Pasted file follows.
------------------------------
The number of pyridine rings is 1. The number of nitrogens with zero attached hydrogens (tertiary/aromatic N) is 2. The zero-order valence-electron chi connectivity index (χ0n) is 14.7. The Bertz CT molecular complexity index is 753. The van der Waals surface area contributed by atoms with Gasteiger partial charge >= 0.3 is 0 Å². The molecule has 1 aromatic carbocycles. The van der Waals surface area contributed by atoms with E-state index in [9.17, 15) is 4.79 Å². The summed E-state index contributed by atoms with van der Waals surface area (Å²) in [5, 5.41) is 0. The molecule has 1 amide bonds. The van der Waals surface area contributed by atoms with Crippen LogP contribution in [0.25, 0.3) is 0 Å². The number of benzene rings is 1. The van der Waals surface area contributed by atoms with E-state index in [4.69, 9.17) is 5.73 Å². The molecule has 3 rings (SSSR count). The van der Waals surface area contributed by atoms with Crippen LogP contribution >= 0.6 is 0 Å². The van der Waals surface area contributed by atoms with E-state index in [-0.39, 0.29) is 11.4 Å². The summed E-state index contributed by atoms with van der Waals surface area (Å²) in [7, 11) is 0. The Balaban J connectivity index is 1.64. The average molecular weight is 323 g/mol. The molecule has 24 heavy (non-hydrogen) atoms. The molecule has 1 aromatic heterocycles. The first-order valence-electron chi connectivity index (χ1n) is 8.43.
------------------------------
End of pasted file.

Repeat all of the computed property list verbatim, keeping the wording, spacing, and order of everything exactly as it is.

The number of pyridine rings is 1. The number of nitrogens with zero attached hydrogens (tertiary/aromatic N) is 2. The zero-order valence-electron chi connectivity index (χ0n) is 14.7. The Bertz CT molecular complexity index is 753. The van der Waals surface area contributed by atoms with Gasteiger partial charge >= 0.3 is 0 Å². The molecule has 1 aromatic carbocycles. The van der Waals surface area contributed by atoms with E-state index in [9.17, 15) is 4.79 Å². The summed E-state index contributed by atoms with van der Waals surface area (Å²) in [5, 5.41) is 0. The molecule has 1 amide bonds. The van der Waals surface area contributed by atoms with Crippen LogP contribution in [0.25, 0.3) is 0 Å². The number of benzene rings is 1. The van der Waals surface area contributed by atoms with E-state index in [4.69, 9.17) is 5.73 Å². The molecule has 3 rings (SSSR count). The van der Waals surface area contributed by atoms with Crippen LogP contribution >= 0.6 is 0 Å². The van der Waals surface area contributed by atoms with E-state index in [-0.39, 0.29) is 11.4 Å². The summed E-state index contributed by atoms with van der Waals surface area (Å²) in [7, 11) is 0. The Balaban J connectivity index is 1.64. The average molecular weight is 323 g/mol. The molecule has 24 heavy (non-hydrogen) atoms. The molecule has 1 aromatic heterocycles. The first-order valence-electron chi connectivity index (χ1n) is 8.43.